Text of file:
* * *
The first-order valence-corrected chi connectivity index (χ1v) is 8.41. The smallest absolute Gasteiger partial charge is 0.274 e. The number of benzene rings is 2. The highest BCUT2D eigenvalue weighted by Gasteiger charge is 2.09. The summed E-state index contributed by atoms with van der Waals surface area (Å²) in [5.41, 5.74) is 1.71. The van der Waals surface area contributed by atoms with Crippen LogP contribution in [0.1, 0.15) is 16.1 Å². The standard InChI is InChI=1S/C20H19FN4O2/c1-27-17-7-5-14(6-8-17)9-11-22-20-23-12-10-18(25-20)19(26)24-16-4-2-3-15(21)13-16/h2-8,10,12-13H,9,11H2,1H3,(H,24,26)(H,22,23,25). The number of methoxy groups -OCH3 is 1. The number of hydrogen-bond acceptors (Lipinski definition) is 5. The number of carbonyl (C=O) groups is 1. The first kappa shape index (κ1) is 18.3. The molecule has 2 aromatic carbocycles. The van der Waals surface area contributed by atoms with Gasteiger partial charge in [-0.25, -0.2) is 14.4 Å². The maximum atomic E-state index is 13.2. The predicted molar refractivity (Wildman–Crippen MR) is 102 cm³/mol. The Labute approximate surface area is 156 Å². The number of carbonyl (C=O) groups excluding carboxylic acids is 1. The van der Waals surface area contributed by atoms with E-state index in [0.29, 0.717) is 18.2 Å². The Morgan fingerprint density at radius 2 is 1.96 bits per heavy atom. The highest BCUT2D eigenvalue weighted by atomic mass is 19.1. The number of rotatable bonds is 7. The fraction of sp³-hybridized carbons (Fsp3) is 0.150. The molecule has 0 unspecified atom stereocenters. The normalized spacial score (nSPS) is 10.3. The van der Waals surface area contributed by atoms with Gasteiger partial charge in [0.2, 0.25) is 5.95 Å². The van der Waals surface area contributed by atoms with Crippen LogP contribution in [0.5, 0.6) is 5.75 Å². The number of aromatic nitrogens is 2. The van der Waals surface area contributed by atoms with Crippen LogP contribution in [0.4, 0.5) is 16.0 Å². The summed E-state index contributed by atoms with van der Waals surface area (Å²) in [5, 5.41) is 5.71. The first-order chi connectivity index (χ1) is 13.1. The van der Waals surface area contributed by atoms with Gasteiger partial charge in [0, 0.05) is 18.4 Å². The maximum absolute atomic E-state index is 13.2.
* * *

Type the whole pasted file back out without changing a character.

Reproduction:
The first-order valence-corrected chi connectivity index (χ1v) is 8.41. The smallest absolute Gasteiger partial charge is 0.274 e. The number of benzene rings is 2. The highest BCUT2D eigenvalue weighted by Gasteiger charge is 2.09. The summed E-state index contributed by atoms with van der Waals surface area (Å²) in [5.41, 5.74) is 1.71. The van der Waals surface area contributed by atoms with Crippen LogP contribution in [0.1, 0.15) is 16.1 Å². The standard InChI is InChI=1S/C20H19FN4O2/c1-27-17-7-5-14(6-8-17)9-11-22-20-23-12-10-18(25-20)19(26)24-16-4-2-3-15(21)13-16/h2-8,10,12-13H,9,11H2,1H3,(H,24,26)(H,22,23,25). The number of methoxy groups -OCH3 is 1. The number of hydrogen-bond acceptors (Lipinski definition) is 5. The number of carbonyl (C=O) groups is 1. The first kappa shape index (κ1) is 18.3. The molecule has 2 aromatic carbocycles. The van der Waals surface area contributed by atoms with Gasteiger partial charge in [-0.25, -0.2) is 14.4 Å². The maximum atomic E-state index is 13.2. The predicted molar refractivity (Wildman–Crippen MR) is 102 cm³/mol. The Labute approximate surface area is 156 Å². The number of carbonyl (C=O) groups excluding carboxylic acids is 1. The van der Waals surface area contributed by atoms with E-state index in [0.29, 0.717) is 18.2 Å². The Morgan fingerprint density at radius 2 is 1.96 bits per heavy atom. The highest BCUT2D eigenvalue weighted by atomic mass is 19.1. The number of rotatable bonds is 7. The fraction of sp³-hybridized carbons (Fsp3) is 0.150. The molecule has 0 unspecified atom stereocenters. The normalized spacial score (nSPS) is 10.3. The van der Waals surface area contributed by atoms with Gasteiger partial charge in [0.2, 0.25) is 5.95 Å². The van der Waals surface area contributed by atoms with Crippen LogP contribution in [0.5, 0.6) is 5.75 Å². The number of aromatic nitrogens is 2. The van der Waals surface area contributed by atoms with Crippen LogP contribution in [0.4, 0.5) is 16.0 Å². The summed E-state index contributed by atoms with van der Waals surface area (Å²) in [5, 5.41) is 5.71. The first-order chi connectivity index (χ1) is 13.1. The van der Waals surface area contributed by atoms with Gasteiger partial charge in [0, 0.05) is 18.4 Å². The maximum absolute atomic E-state index is 13.2.